When I was a kid, I was always painting or drawing. Just hand me some markers and paper and I could entertain myself for hours by living in the world of my imagination. I enjoyed playtime and creating art projects.
As I got older, when I’d pick up a pencil to sketch, I would try to copy images to make them look as realistic as possible. I became more concerned with my end products “looking good” rather than the pure delight of creating. By the time I was in high school, I began comparing my creativity and artwork to others and gave into limiting beliefs like “I’m not talented enough. I’m not good enough. What right do I have to say I’m an artist? If you’re creative, you’re not taken seriously. And so on.” There went my creative spark!
So, like all other good young adults, I focused on doing well in school so I could get into a good college and have a good career.
I tried my very, very best to “look good” and stay within the lines.
I spent 10 years climbing the corporate ladder. My creativity and intuition gave way to drive and ambition. Sure, I was quite successful on paper and there were parts of my work that were intellectually stimulating and interesting. But I wasn’t happy or fulfilled. I didn’t feel like I was making a meaningful difference. I knew something was missing.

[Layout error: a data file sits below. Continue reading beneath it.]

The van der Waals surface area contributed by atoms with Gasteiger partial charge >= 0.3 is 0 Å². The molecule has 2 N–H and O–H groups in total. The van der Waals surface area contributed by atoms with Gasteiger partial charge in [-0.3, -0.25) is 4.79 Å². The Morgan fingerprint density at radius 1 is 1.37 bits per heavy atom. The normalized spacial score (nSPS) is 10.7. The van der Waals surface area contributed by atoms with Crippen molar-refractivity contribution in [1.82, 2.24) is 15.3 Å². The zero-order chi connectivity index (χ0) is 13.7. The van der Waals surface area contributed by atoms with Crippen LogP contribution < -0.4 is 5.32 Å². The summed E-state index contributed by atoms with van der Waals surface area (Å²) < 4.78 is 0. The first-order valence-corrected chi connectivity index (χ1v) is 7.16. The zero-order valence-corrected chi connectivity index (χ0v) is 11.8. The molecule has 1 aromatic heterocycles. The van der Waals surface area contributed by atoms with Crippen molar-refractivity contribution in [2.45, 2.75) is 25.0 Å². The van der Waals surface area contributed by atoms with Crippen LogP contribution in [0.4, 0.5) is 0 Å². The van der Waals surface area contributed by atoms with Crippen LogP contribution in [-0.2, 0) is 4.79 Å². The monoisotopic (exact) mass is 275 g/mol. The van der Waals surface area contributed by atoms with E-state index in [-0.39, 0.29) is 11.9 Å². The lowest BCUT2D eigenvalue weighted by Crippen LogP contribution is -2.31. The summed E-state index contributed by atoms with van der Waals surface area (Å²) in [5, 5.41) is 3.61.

The catalyst that ignited my Success Alchemy of Coloring Outside the Lines was not one moment in time or a specific event. Rather, it was the culmination of aha moments along a long and winding path of inner work.
In 2000, I hired my first life coach and that started me in a journey of self-discovery and reclaiming my creativity. I uncovered my values, clarified my life vision, and I realized I was the artist of my own life.
In 2003, I started coaching certification and began building my coaching practice while working full-time. I loved truly making a positive difference in people’s lives. Around the same time I also participated in a powerful year-long leadership program which helped me own my gifts as a strong yet gentle, feminine, creative leader.
Yet even though I was reclaiming my creative self, I still kept my work and my creativity separate for a few more (painful!) years.
I finally decided to flee Corporate America after co-facilitating a leadership retreat for a friend’s non-profit and empowering participants to live their big dreams. I realized I needed to stop living my own dream “on-the-side.” I needed to walk my talk!
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